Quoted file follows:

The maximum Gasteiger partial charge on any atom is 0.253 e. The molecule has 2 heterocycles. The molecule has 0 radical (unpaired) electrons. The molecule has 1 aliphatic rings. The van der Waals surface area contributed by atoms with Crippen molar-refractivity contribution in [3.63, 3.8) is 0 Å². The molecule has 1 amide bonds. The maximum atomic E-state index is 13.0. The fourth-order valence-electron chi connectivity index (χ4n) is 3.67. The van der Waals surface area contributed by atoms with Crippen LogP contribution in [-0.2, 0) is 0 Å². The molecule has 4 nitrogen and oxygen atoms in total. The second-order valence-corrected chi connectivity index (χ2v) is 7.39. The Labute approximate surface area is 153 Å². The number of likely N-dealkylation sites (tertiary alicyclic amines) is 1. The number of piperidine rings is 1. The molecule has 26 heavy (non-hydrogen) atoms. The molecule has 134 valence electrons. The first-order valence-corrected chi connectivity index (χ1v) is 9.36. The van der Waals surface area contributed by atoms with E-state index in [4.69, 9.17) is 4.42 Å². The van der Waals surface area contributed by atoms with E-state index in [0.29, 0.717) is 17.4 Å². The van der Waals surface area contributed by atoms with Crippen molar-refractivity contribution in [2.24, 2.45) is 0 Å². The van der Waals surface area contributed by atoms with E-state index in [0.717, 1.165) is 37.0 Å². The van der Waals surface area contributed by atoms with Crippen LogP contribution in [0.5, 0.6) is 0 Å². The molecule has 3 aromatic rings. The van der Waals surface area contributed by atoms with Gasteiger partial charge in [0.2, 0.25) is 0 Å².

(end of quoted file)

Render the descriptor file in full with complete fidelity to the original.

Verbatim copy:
The maximum Gasteiger partial charge on any atom is 0.253 e. The molecule has 2 heterocycles. The molecule has 0 radical (unpaired) electrons. The molecule has 1 aliphatic rings. The van der Waals surface area contributed by atoms with Crippen molar-refractivity contribution in [3.63, 3.8) is 0 Å². The molecule has 1 amide bonds. The maximum atomic E-state index is 13.0. The fourth-order valence-electron chi connectivity index (χ4n) is 3.67. The van der Waals surface area contributed by atoms with Crippen LogP contribution in [-0.2, 0) is 0 Å². The molecule has 4 nitrogen and oxygen atoms in total. The second-order valence-corrected chi connectivity index (χ2v) is 7.39. The Labute approximate surface area is 153 Å². The number of likely N-dealkylation sites (tertiary alicyclic amines) is 1. The number of piperidine rings is 1. The molecule has 26 heavy (non-hydrogen) atoms. The molecule has 134 valence electrons. The first-order valence-corrected chi connectivity index (χ1v) is 9.36. The van der Waals surface area contributed by atoms with E-state index in [4.69, 9.17) is 4.42 Å². The van der Waals surface area contributed by atoms with E-state index in [0.29, 0.717) is 17.4 Å². The van der Waals surface area contributed by atoms with Crippen molar-refractivity contribution in [2.24, 2.45) is 0 Å². The van der Waals surface area contributed by atoms with E-state index in [0.717, 1.165) is 37.0 Å². The van der Waals surface area contributed by atoms with Crippen LogP contribution in [0.5, 0.6) is 0 Å². The molecule has 3 aromatic rings. The van der Waals surface area contributed by atoms with Gasteiger partial charge in [0.2, 0.25) is 0 Å².